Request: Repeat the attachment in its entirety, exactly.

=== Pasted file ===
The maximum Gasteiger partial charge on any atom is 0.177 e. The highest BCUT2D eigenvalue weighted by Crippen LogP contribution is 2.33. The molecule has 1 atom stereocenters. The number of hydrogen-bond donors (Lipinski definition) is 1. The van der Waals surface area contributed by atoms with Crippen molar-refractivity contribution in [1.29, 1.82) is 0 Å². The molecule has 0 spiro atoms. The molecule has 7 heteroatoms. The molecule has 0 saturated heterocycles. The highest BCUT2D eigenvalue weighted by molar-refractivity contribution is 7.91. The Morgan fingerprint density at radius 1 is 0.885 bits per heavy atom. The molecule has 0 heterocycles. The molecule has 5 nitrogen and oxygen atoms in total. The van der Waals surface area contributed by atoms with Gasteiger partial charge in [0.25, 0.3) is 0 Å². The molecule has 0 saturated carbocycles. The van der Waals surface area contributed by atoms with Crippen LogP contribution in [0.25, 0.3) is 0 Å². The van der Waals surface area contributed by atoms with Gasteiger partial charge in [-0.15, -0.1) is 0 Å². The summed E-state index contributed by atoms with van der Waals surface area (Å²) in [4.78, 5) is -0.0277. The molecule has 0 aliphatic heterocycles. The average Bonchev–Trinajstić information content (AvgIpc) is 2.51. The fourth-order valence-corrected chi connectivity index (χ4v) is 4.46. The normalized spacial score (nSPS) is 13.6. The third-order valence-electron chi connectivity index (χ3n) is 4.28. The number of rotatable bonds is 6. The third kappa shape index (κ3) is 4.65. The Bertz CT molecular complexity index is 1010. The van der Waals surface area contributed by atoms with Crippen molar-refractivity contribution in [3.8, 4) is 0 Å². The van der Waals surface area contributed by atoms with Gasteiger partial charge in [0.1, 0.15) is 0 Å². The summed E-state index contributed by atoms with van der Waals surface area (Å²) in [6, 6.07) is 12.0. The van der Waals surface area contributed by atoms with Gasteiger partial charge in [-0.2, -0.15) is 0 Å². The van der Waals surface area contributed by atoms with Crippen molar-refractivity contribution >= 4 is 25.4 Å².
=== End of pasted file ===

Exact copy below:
The maximum Gasteiger partial charge on any atom is 0.177 e. The highest BCUT2D eigenvalue weighted by Crippen LogP contribution is 2.33. The molecule has 1 atom stereocenters. The number of hydrogen-bond donors (Lipinski definition) is 1. The van der Waals surface area contributed by atoms with Crippen molar-refractivity contribution in [1.29, 1.82) is 0 Å². The molecule has 0 spiro atoms. The molecule has 7 heteroatoms. The molecule has 0 saturated heterocycles. The highest BCUT2D eigenvalue weighted by molar-refractivity contribution is 7.91. The Morgan fingerprint density at radius 1 is 0.885 bits per heavy atom. The molecule has 0 heterocycles. The molecule has 5 nitrogen and oxygen atoms in total. The van der Waals surface area contributed by atoms with Gasteiger partial charge in [0.25, 0.3) is 0 Å². The molecule has 0 saturated carbocycles. The van der Waals surface area contributed by atoms with Crippen LogP contribution in [0.25, 0.3) is 0 Å². The van der Waals surface area contributed by atoms with Gasteiger partial charge in [-0.15, -0.1) is 0 Å². The summed E-state index contributed by atoms with van der Waals surface area (Å²) in [4.78, 5) is -0.0277. The molecule has 0 aliphatic heterocycles. The average Bonchev–Trinajstić information content (AvgIpc) is 2.51. The fourth-order valence-corrected chi connectivity index (χ4v) is 4.46. The normalized spacial score (nSPS) is 13.6. The third-order valence-electron chi connectivity index (χ3n) is 4.28. The number of rotatable bonds is 6. The third kappa shape index (κ3) is 4.65. The Bertz CT molecular complexity index is 1010. The van der Waals surface area contributed by atoms with Crippen molar-refractivity contribution in [3.8, 4) is 0 Å². The van der Waals surface area contributed by atoms with Gasteiger partial charge in [0.1, 0.15) is 0 Å². The summed E-state index contributed by atoms with van der Waals surface area (Å²) in [6, 6.07) is 12.0. The van der Waals surface area contributed by atoms with Gasteiger partial charge in [-0.2, -0.15) is 0 Å². The van der Waals surface area contributed by atoms with Crippen molar-refractivity contribution >= 4 is 25.4 Å².